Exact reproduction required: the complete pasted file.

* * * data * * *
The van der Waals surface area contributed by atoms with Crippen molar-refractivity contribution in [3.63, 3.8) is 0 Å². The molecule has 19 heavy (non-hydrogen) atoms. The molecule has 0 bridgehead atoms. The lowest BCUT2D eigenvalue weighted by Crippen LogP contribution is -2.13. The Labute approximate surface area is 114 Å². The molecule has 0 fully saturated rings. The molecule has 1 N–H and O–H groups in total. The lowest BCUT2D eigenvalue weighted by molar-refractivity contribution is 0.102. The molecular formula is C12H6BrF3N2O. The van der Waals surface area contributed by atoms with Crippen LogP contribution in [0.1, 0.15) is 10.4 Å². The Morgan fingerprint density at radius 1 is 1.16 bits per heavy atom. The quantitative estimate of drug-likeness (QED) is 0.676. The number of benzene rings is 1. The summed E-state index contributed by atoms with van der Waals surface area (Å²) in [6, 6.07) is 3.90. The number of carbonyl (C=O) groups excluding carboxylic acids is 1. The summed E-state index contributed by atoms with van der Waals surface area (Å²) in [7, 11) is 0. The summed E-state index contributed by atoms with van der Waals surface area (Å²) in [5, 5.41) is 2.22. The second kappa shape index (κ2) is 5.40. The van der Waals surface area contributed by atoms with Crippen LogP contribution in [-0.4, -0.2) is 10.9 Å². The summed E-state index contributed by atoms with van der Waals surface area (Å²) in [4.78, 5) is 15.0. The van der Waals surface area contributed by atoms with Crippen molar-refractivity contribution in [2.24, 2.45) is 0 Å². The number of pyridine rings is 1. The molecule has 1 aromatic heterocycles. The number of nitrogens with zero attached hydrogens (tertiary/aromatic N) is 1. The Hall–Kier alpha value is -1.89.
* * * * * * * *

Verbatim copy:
The van der Waals surface area contributed by atoms with Crippen molar-refractivity contribution in [3.63, 3.8) is 0 Å². The molecule has 19 heavy (non-hydrogen) atoms. The molecule has 0 bridgehead atoms. The lowest BCUT2D eigenvalue weighted by Crippen LogP contribution is -2.13. The Labute approximate surface area is 114 Å². The molecule has 0 fully saturated rings. The molecule has 1 N–H and O–H groups in total. The lowest BCUT2D eigenvalue weighted by molar-refractivity contribution is 0.102. The molecular formula is C12H6BrF3N2O. The van der Waals surface area contributed by atoms with Crippen LogP contribution in [0.1, 0.15) is 10.4 Å². The Morgan fingerprint density at radius 1 is 1.16 bits per heavy atom. The quantitative estimate of drug-likeness (QED) is 0.676. The number of benzene rings is 1. The summed E-state index contributed by atoms with van der Waals surface area (Å²) in [6, 6.07) is 3.90. The number of carbonyl (C=O) groups excluding carboxylic acids is 1. The summed E-state index contributed by atoms with van der Waals surface area (Å²) in [7, 11) is 0. The summed E-state index contributed by atoms with van der Waals surface area (Å²) in [5, 5.41) is 2.22. The second kappa shape index (κ2) is 5.40. The van der Waals surface area contributed by atoms with Crippen LogP contribution in [-0.4, -0.2) is 10.9 Å². The summed E-state index contributed by atoms with van der Waals surface area (Å²) in [4.78, 5) is 15.0. The van der Waals surface area contributed by atoms with Crippen molar-refractivity contribution in [2.24, 2.45) is 0 Å². The number of pyridine rings is 1. The molecule has 1 aromatic heterocycles. The number of nitrogens with zero attached hydrogens (tertiary/aromatic N) is 1. The Hall–Kier alpha value is -1.89.